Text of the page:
Jeremiah's analogous imagery remains tantalizingly vague, enticing with its indistinctness. God committed Himself to remake His covenant agreement by re-creating each individual member. He would give us an interior "law" replacing the law taught from Mount Sinai, an inner compulsion toward good not acquired by personal effort or practice of virtue through learning or experience. Thus empowered, the whole community becomes a lived paradox, "forced" to love when love by definition must be freely given. Such the grace offered through Jesus Christ in His death and resurrection!

This proclamation of a new covenant reveals God's "secret weapon" for saving us sinners. Instead of commanding what is humanly impossible, or resigning Himself to our ingrained infidelity or depriving us of freedom by forcing obedience, God "makes" us freely love through overpowering grace.

The second reading further specifies this secret weapon God uses for our salvation. The main statement about Jesus' earthly life concerns His uniquely powerful "prayers and (earnest) supplications." The New Testament's description of Jesus' terrible experience in Gethsemane Garden shocks our sensibilities. Only through "loud cries and tears" was Jesus heard by his Father, "because of his reverence" - healthy or "godly fear" that accepted the divine will rather than insisted on its own. In Gethsemane Garden Jesus prayed for deliverance from physical suffering and death - "let this chalice pass from Me." God answered His and our prayer, not with rescue from a premature death but with rescue from eternal death.

Sunday Scripture Readings


third sunday of advent,


december 16


Isaiah 35:1-6, 10; Psalm 146;


James 5:7-10; Matthew 11:2-11

OUR GOOD NEWS: John the Baptist - greatest and least in the Kingdom.

"The desert and the parched land will exult ... they will bloom with abundant flowers." Isaiah described Israel's final, future deliverance into freedom from exile in terms of, and even superior to, their ancestors' journey out of Egyptian slavery and into the Promised Land. God would personally take charge, leading the exiles on a shortcut through uninhabitable desert recreated as a new Garden of Eden. Transformed nature would provide the background for God's "glory" and "splendor," a visible manifestation of his presence and power.

"Strengthen the hands that are feeble ... say to those whose hearts are frightened: Be strong, fear not!" Isaiah announced good news to the anxious and fearful - including us - who suffer oppression and are crushed with hopelessness. Cheer up! Our Savior-God is on the way! Literally, "he comes with vengeance" (rather than "vindication"), directed not against anyone in punishment but for his people, bringing freedom and the triumph of goodness.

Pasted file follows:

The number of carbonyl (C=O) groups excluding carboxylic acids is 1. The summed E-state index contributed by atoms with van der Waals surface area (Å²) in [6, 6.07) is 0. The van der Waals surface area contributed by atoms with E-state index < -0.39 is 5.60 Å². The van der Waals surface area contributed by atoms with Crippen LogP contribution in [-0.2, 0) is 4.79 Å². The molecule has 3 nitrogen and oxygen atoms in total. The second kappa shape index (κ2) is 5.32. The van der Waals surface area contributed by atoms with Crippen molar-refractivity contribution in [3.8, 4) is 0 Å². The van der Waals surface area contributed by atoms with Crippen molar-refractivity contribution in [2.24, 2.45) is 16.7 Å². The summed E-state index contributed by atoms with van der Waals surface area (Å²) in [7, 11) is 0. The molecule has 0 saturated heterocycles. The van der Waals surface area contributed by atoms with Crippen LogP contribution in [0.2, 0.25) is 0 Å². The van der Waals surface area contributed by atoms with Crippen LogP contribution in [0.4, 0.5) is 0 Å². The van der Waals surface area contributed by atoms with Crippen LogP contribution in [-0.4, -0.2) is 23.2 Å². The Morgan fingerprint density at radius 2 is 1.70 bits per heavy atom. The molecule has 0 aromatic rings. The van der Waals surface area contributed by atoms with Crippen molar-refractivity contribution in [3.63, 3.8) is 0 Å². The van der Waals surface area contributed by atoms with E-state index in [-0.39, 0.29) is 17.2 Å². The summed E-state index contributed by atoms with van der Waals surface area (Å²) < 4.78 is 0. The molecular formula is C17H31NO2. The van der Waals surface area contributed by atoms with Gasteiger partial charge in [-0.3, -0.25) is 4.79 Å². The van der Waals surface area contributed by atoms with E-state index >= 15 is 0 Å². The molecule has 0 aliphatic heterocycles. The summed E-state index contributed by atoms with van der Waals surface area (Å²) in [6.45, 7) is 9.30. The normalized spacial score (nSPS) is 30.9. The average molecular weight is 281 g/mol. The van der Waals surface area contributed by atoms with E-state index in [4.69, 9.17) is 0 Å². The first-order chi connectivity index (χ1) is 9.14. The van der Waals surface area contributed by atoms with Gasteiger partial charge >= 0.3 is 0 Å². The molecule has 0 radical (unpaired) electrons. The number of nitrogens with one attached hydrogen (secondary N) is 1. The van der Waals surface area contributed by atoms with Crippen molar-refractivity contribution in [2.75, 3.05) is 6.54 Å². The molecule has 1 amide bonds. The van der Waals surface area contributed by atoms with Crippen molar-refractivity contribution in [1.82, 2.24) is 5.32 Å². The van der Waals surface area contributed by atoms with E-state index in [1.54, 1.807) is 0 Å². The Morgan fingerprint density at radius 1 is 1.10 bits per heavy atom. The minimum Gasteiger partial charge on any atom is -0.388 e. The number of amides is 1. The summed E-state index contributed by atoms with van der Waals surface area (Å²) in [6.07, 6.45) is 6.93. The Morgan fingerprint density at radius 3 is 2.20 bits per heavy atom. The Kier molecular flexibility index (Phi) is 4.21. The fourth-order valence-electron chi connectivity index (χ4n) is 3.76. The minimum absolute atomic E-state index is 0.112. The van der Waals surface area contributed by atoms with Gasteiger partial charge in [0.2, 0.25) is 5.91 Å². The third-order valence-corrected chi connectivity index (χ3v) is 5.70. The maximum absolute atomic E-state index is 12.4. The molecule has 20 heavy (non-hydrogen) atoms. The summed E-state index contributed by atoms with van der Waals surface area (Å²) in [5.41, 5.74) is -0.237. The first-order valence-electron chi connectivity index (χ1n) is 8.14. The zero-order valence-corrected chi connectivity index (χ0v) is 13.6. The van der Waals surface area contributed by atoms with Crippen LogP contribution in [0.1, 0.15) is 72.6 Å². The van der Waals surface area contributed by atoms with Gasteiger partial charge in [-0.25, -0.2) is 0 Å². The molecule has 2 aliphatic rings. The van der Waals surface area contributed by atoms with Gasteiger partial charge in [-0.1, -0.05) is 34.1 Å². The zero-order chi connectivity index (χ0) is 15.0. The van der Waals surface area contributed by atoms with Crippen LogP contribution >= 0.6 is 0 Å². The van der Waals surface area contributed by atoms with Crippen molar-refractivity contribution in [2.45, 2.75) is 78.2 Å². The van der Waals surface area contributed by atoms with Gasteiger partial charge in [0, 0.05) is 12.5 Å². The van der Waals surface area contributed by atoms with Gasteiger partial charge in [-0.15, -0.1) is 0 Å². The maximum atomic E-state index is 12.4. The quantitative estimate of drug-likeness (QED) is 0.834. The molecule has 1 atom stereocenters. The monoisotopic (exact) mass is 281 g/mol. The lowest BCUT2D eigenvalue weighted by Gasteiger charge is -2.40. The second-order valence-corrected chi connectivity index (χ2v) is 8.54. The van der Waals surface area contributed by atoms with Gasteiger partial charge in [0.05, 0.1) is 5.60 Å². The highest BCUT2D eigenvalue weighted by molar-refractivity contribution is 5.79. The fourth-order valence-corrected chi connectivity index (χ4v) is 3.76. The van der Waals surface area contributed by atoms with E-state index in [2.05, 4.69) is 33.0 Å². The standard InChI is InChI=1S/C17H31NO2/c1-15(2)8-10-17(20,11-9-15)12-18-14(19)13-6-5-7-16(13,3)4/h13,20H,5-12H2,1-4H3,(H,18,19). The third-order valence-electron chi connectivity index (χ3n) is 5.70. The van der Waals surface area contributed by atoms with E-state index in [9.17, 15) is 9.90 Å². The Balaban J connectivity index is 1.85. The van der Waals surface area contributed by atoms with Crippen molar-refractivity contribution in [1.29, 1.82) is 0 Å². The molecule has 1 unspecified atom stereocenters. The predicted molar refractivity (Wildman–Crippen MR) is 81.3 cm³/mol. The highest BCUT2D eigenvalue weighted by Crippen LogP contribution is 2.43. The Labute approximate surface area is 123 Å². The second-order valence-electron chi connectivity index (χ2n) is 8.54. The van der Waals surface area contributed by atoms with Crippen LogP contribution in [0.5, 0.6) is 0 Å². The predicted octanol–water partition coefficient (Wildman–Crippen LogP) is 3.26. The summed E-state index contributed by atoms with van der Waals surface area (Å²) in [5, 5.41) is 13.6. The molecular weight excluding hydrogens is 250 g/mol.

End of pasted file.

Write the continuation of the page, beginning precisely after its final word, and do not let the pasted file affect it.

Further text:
Every unpleasantness will be swallowed up in rapturous delight, every handicap healed. The "blind, deaf, lame and mute," normally excluded from temple worship by reason of their defects, will dance and sing before the Lord in his honor. Those who had known only affliction and oppression will join in a magnificent religious procession celebrating God's coming Kingdom. There, in a fairy-tale-come-true, all sorrow disappears and God's people live happily ever after. "They will meet with joy and gladness, sorrow and mourning will flee."

Today's Gospel describes how Isaiah's vision of Israel's glorious future is fulfilled unexpectedly. Our attention is directed toward John the Baptist, confused in his expectation of a Messiah.

Jesus replies with characteristic gentle firmness to John's pained doubt. Point by point, he fulfilled Isaiah's Messianic prophecy (first reading): "the blind see, the lame walk, the deaf hear." Moreover, by curing lepers and raising the dead, Jesus performed two works commonly judged exceeding the usual miraculous powers. But the climax of his Messianic mission came last: "The poor have the Good News preached to them."

Having challenged John to revise his Messianic expectations, Jesus then confronted "the crowds" who misunderstood the Baptist's true mission. No "reed swaying in the wind" he - a vacillating crowd-pleaser playing to their selfish hopes and prejudices. No self-indulgent cleric "dressed in fancy clothes" and enjoying high-level political connections. Jesus publicly acknowledged John's exalted status as a Final-Age prophet, but top billing in the Old Testament dispensation pales in comparison to the lowest of those privileged to enter God's Kingdom.